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Memorable MC: BSA A10 Golden Flash Photo Gallery

The iconic Thunderbird wasn’t the only 650 Twin rumbling out of Britain in the ‘50s and ‘60s. This month or vintage motorcycle expert examines the BSA A10 Golden Flash. Read the full story in Memorable Motorcycles: BSA A10 Golden Flash.

The A10 handles a treat – and would be even better except for the penny-pinching brakes both front and back.
The BSA engine is arguably a neater, more efficient design than its Triumph competitor. A single, four lobe camshaft – located neatly behind the cylinder barrel – lifts the push-rods and this gives a quiet, oil-tight engine.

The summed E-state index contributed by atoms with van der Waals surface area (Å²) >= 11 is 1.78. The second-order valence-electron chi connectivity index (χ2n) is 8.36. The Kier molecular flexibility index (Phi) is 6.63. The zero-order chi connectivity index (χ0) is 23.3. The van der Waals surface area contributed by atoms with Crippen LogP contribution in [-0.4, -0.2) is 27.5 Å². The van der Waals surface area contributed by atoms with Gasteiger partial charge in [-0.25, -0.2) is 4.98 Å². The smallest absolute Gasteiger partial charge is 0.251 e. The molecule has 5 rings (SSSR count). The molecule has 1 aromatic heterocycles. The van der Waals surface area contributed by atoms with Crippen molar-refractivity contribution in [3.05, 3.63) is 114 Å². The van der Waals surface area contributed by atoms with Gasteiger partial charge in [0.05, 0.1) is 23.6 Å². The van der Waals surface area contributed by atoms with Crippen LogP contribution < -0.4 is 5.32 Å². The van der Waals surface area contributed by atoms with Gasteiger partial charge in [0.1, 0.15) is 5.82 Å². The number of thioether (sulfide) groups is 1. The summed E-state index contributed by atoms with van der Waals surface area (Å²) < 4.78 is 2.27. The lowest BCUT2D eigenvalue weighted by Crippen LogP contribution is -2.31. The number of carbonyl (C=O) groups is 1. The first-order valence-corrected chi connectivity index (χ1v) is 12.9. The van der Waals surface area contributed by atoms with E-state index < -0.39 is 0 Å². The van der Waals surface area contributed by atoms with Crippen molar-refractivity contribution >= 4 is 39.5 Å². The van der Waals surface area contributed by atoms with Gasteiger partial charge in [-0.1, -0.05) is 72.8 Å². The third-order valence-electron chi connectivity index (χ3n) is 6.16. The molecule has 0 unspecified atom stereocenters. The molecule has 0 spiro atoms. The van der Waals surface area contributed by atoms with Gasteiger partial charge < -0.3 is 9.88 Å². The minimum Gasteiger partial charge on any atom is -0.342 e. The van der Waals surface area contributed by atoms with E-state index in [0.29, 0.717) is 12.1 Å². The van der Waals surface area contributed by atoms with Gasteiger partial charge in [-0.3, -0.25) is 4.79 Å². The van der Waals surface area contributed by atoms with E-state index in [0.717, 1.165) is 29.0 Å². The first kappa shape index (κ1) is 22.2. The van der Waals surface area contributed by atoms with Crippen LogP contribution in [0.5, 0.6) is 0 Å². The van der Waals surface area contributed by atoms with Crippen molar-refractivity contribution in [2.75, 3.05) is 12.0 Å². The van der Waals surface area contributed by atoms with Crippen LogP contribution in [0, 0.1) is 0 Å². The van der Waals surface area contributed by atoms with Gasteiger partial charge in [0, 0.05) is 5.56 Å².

The four-speed gearbox is sweet, reliable and positive and the clutch, again with modern improvements to the friction material, utterly trustworthy.
Hopwood’s Parallel Twin runs near silently and never a drop of oil will appear on the motor. Nor for that matter does the BSA primary chain case leak oil. It is a robust, all alloy construction and, once prepared properly, stays bone dry.
The A10’s engine is, by the standards of the day, a real peach. It began life as a 500 just before the Second World War as a Val Page concept – and Valentine Page was the greatest of all the British motorcycle designers.
By contrast the BSA frame is peerless, not only as a home for the twin-cylinder A7 and A10 engines but, with a slight kink in the right hand side bottom rail, also as the frame for the legendary BSA Gold Stars.
BSA A10 Golden Flash
BSA A10 Golden Flash
The A10’s engine has iron barrels and cylinder head. This was a real drawback in its heyday in terms of overheating.